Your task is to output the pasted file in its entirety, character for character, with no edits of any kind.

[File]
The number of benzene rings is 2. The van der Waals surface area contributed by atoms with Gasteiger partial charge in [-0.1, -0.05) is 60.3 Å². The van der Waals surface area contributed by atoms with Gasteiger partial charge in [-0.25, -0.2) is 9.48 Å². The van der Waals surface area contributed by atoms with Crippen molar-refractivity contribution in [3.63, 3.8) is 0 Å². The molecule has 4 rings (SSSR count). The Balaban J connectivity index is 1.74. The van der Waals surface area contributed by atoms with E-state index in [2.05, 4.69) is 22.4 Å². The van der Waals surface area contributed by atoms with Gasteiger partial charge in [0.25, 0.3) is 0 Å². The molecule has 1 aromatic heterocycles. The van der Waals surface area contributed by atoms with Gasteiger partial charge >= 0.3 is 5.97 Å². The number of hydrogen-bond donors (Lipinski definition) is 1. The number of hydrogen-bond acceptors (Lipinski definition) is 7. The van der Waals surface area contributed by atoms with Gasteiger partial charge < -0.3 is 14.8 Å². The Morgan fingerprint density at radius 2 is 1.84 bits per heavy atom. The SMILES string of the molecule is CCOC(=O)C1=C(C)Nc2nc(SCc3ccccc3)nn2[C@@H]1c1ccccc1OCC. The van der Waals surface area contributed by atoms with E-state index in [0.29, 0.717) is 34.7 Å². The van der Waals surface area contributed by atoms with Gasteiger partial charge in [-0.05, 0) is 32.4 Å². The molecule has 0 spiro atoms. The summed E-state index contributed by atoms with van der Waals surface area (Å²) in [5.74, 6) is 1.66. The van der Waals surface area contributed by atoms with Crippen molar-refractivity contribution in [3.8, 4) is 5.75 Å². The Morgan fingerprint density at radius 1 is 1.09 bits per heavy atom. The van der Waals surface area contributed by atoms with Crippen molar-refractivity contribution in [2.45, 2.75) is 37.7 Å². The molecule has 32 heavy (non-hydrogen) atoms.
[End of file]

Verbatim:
The number of benzene rings is 2. The van der Waals surface area contributed by atoms with Gasteiger partial charge in [-0.1, -0.05) is 60.3 Å². The van der Waals surface area contributed by atoms with Gasteiger partial charge in [-0.25, -0.2) is 9.48 Å². The van der Waals surface area contributed by atoms with Crippen molar-refractivity contribution in [3.63, 3.8) is 0 Å². The molecule has 4 rings (SSSR count). The Balaban J connectivity index is 1.74. The van der Waals surface area contributed by atoms with E-state index in [2.05, 4.69) is 22.4 Å². The van der Waals surface area contributed by atoms with Gasteiger partial charge in [0.25, 0.3) is 0 Å². The molecule has 1 aromatic heterocycles. The van der Waals surface area contributed by atoms with Gasteiger partial charge >= 0.3 is 5.97 Å². The number of hydrogen-bond donors (Lipinski definition) is 1. The number of hydrogen-bond acceptors (Lipinski definition) is 7. The van der Waals surface area contributed by atoms with Gasteiger partial charge < -0.3 is 14.8 Å². The Morgan fingerprint density at radius 2 is 1.84 bits per heavy atom. The SMILES string of the molecule is CCOC(=O)C1=C(C)Nc2nc(SCc3ccccc3)nn2[C@@H]1c1ccccc1OCC. The van der Waals surface area contributed by atoms with E-state index in [0.29, 0.717) is 34.7 Å². The van der Waals surface area contributed by atoms with Gasteiger partial charge in [-0.05, 0) is 32.4 Å². The molecule has 0 spiro atoms. The summed E-state index contributed by atoms with van der Waals surface area (Å²) in [5.74, 6) is 1.66. The van der Waals surface area contributed by atoms with Crippen molar-refractivity contribution in [3.8, 4) is 5.75 Å². The Morgan fingerprint density at radius 1 is 1.09 bits per heavy atom. The van der Waals surface area contributed by atoms with Crippen molar-refractivity contribution in [2.45, 2.75) is 37.7 Å². The molecule has 32 heavy (non-hydrogen) atoms.